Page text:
A QUARTER of all medical students in Scotland attended private schools - despite the fact the independent sector educates just four per cent of all pupils in the country.

The figures have increased pressure on the country's universities to improve access to medicine amid claims the system is unfairly weighted against students educated by the state.

Official figures for 2013/14 show 196 of the 810 undergraduates accepted to study at Scotland's five medical schools were from private schools .

The figures from the Higher Education Statistics Agency (Hesa) come just days after a medical student from one of Scotland's most disadvantaged communities told The Herald how difficult it had been for her to be accepted.

Joanne Martin, from Possilpark in Glasgow, applied to study medicine at the universities of Aberdeen, Glasgow, Edinburgh and Dundee, but was rejected by all of them until Aberdeen gave her a second chance.

She feels the admissions system is heavily weighted against pupils from her background who do not have family experience of higher education and who do not get the same levels of private tuition or support available to pupils in private schools or those in middle class suburbs.

Mary Senior, Scotland official for the UCU lecturers' union, said the Hesa figures were unacceptable - even though medicine is one of the most competitive courses, with Edinburgh University receiving 2,150 applications for just 190 places.

She said: "These statistics showing the disproportionate number of students from private schools studying medicine are concerning.

"We need a fairer way to enable those with the ability and ambition to get into university to study subjects such as medicine, dentistry or law and it should not just be about which school you went to."

Ms Senior said the figures underlined the "magnitude of the task" facing the Scottish Government's new Commission on Widening Access, which has been tasked with finding new strategies to get more students from poorer communities into higher education.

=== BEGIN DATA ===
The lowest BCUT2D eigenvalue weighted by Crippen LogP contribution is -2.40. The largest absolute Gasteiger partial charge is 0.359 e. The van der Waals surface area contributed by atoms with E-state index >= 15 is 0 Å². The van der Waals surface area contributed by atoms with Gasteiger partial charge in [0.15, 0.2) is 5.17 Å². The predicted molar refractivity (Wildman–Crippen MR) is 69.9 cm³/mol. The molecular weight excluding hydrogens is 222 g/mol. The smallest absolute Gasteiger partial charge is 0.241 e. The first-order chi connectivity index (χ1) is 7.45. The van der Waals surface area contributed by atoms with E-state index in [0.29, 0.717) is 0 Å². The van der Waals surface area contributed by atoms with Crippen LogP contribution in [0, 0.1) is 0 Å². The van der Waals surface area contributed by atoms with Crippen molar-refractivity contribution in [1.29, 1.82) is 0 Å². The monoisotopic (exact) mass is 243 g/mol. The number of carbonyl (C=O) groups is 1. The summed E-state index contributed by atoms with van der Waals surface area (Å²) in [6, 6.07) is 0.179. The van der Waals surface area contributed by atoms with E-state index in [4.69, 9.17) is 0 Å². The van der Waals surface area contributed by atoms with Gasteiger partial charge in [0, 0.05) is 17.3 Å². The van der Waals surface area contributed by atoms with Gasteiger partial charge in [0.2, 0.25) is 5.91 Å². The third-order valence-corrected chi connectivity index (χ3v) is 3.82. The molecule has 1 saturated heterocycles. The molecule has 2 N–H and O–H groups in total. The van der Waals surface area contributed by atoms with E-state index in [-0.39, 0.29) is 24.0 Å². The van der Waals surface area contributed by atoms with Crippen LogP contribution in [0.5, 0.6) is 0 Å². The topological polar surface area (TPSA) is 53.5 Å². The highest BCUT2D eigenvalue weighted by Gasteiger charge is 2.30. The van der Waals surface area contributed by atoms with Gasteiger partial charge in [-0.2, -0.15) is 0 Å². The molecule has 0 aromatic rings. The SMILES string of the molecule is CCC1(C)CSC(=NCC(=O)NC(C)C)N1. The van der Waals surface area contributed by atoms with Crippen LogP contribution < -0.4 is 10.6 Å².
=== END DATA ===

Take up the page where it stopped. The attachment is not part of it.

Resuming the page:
Vonnie Sandlan, NUS Scotland president-elect, also urged medical schools to do much more to ensure fairer access to their courses.

She said: "It's shameful that our medical schools are so unrepresentative of our society at large.

"We need to make sure places to study medicine go to the best candidates, not just to students from privileged backgrounds with the highest grades and lots of extracurricular experience.

"Medical schools have a responsibility to widen access so that our doctors don't simply come from one narrow group of society and we know we're getting it wrong when around a quarter of people studying medicine are former private school pupils."

Ms Sandlan urged the new commission to make "strong recommendations" to make fair access to higher education a reality.

A spokesman from Universities Scotland said state pupil access to medical degrees was trailing the average for other subjects by about 10 percentage points.

He added: "Universities have been aware of and acting on this imbalance to level the playing field for state school and private school applicants for some time."

All five medical schools take part in the Reach initiative, which works with state schools to encourage pupils to consider careers in medicine and to offer the practical support.

Reach puts a particular emphasis on less advantaged state school pupils and universities monitor the progression of the pupils taking part through application, offer, acceptance and entry.

The spokesman added: "It will always remain academically challenging to get into medical school; lives depend on it. Addressing the imbalance is not about making it easier but there are lots of things universities are already doing to make it fairer."